On these volcanic outcroppings, set in emerald green waters, exists history that often dips into the realm of myths and legends. At the core of some of the most fascinating lore is the banyan tree. It is associated in many cultures with spirituality and death, maybe because of its own origins as a strangler fig — a seed landing on a host tree and ultimately engulfing its support structure with hundreds of aerial roots. Here, legends tell us that the banyan determined whether chiefs and warriors were released to paradise. The deceased were placed in outrigger canoes and secured amongst the banyan’s roots. If, after a period of time, the tree grew around the dead they were kept on earth and buried. If the tree did not embrace them, they were set free to the great beyond and the body was ceremoniously thrown to the ocean, the gateway to utopia, along with food items like pork and breadfruits, and, for good measure, slaves captured from other tribes to serve them in the afterlife. The sacred trees were nourished with the bones of commoners so every member of the tribe would ultimately have their communion with the arboreal spirits.
Religion aside, I appreciate the idea that a tree could have the power to decide my fate after death or that I might be fertilizer for such a magnificent living thing. It’s a rather beautiful thought and one that has made its way into modern life with the rising popularity of biodegradable burial pods designed to nourish trees.
Jonathan brought us to a precarious perch called Virgin Rock, on which the unfortunate were dispatched with a fierce U’u’ war club and tossed beneath the waves ahead of the dearly departed. Their job was to lead the way into the hereafter, paddle the outriggers and serve them faithfully in death. The human sacrifice practice was halted by missionaries who tend to frown upon such things so the practice shifted to using feral pigs. In 1987, French explorer, Jacques Cousteau, visited the Marquesas aboard his research vessel the Calypso. Intrigued by stories of rituals and sacrifice he procured a submarine to explore the bay. There he found what was described to us as “piles” of human remains topped by a layer of pig bones, confirming the legends.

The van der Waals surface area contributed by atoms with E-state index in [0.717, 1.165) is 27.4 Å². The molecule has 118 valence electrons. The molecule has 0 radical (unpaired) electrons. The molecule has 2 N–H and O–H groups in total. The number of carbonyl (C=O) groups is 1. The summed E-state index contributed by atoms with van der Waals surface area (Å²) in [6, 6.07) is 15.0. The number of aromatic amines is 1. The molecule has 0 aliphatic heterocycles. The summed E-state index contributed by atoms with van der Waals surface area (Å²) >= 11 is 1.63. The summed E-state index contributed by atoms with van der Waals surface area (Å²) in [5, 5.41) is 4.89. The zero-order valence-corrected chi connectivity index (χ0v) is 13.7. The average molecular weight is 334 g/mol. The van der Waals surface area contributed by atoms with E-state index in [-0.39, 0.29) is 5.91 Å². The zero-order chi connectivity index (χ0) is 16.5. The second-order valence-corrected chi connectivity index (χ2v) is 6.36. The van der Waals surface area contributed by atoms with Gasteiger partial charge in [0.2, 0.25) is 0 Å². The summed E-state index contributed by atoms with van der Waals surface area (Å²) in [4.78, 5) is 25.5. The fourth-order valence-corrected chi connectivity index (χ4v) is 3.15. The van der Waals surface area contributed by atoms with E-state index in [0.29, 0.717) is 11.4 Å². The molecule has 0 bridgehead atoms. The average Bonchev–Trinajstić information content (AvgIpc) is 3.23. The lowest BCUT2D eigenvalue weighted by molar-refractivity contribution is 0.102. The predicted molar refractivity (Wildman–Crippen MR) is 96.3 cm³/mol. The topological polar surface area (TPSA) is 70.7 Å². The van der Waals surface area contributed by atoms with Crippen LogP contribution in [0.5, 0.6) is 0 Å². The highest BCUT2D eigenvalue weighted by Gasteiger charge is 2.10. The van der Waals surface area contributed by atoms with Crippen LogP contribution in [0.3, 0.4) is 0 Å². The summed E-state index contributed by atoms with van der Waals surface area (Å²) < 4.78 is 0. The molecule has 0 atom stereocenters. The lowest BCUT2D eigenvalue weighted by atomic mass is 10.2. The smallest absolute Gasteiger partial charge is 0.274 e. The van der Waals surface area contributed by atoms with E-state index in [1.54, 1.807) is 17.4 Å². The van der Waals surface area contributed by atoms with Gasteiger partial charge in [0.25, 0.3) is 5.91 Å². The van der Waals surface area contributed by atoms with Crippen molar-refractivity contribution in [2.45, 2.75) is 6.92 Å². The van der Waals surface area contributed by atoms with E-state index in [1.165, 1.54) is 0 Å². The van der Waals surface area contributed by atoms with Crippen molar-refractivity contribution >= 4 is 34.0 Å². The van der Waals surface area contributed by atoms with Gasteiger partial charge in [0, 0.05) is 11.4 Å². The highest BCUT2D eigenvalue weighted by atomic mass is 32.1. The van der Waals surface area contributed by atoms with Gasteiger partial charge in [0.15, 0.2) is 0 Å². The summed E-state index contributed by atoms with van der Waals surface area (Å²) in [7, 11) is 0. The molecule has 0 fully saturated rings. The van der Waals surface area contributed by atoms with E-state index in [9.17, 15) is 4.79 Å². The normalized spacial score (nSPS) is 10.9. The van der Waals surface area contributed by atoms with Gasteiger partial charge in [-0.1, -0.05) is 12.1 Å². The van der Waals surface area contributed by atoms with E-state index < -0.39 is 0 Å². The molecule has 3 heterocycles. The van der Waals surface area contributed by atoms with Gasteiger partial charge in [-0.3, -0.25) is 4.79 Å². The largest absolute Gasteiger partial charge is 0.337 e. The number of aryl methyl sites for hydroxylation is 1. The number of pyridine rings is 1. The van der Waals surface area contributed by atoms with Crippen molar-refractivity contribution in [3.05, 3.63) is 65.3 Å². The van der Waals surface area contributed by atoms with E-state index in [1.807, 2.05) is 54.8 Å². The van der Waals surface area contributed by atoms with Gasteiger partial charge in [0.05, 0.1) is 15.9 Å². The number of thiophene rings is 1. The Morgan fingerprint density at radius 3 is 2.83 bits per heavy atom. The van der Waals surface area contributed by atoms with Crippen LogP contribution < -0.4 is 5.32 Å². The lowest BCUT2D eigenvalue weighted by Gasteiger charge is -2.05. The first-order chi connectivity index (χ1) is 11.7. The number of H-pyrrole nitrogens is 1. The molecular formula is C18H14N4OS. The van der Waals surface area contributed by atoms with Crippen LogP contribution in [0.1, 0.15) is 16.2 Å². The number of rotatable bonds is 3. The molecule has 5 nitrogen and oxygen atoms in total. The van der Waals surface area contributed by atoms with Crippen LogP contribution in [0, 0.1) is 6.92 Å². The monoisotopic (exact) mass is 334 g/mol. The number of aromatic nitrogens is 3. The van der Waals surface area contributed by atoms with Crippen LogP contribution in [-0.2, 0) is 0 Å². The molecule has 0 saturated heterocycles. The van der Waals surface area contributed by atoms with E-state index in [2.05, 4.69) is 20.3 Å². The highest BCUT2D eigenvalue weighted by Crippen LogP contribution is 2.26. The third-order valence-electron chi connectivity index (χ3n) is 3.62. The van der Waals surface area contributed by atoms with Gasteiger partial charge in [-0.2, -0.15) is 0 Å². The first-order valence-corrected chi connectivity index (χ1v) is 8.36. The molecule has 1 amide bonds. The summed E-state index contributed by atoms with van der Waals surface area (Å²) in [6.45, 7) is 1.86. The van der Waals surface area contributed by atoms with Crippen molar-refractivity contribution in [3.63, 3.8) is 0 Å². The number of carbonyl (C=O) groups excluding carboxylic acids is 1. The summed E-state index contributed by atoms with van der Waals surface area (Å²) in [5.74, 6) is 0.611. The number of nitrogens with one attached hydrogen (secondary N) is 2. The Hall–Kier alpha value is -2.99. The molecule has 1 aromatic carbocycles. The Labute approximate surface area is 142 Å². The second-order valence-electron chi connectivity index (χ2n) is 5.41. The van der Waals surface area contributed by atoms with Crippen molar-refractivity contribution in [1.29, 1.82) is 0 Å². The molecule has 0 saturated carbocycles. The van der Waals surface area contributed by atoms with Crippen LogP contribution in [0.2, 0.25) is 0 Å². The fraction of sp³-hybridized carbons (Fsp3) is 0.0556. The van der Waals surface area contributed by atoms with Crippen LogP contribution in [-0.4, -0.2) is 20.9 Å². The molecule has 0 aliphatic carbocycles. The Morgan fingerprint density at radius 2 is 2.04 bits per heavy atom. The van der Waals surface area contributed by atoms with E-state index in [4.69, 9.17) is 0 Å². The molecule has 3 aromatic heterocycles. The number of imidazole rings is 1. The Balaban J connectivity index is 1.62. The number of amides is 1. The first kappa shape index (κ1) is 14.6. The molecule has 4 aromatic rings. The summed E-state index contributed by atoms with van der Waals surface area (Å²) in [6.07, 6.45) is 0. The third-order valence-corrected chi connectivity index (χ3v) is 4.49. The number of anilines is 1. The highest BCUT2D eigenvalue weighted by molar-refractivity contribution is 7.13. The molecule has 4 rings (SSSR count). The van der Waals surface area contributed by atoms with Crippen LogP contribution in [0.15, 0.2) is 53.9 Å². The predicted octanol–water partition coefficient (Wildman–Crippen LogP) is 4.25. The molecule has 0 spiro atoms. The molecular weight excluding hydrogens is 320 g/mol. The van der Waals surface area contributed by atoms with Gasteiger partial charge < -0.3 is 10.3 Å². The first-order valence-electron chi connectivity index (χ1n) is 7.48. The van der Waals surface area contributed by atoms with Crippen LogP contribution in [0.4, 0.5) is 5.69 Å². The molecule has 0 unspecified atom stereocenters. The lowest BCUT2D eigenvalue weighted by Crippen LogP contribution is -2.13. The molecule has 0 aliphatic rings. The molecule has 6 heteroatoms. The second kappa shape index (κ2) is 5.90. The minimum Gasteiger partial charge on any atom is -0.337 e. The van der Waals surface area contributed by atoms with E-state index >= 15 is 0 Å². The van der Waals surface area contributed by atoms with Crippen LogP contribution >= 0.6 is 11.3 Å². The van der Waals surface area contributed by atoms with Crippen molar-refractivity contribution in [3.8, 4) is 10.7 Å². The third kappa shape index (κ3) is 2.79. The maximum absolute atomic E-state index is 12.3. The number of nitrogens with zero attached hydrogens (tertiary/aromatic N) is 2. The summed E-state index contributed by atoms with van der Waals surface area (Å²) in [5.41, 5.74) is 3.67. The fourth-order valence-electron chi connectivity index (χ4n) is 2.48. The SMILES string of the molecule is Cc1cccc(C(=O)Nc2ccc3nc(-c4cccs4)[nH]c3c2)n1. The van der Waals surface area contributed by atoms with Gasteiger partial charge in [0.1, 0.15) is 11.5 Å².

On the interior of the island we visited ceremonial platforms of astonishing complexity, stones indented by countless strikes of tool makers weapons and depressions in which ink for tattooing was mixed. The art of Marquesan tattoos is distinctly different from Tahitian and represents not only history and personal stories, but also the collective strength of the people. The Marquesans are the epitome of survival of the fittest. In tribal days fifty percent of the population died from infections caused by tattooing which makes it seem a rather unnecessary practice, but the Marquesans saw it as a sorting of the strong from the weak. A Darwinian example of natural selection so that only the strongest individuals with thriving immune systems advanced in the gene pool.
From infections caused by tattooing to tribal war and lack of food in difficult years, weakness was not a trait that passed the test of life on these unforgiving islands. Like so many isolated communities, it was ultimately disease brought by seafarers that took the greatest toll. Yet even after entire tribes were wiped out by visiting explorers and missionaries, the population made a comeback and their reputation for survival and fierceness became, in part, a strategy to keep outsiders away.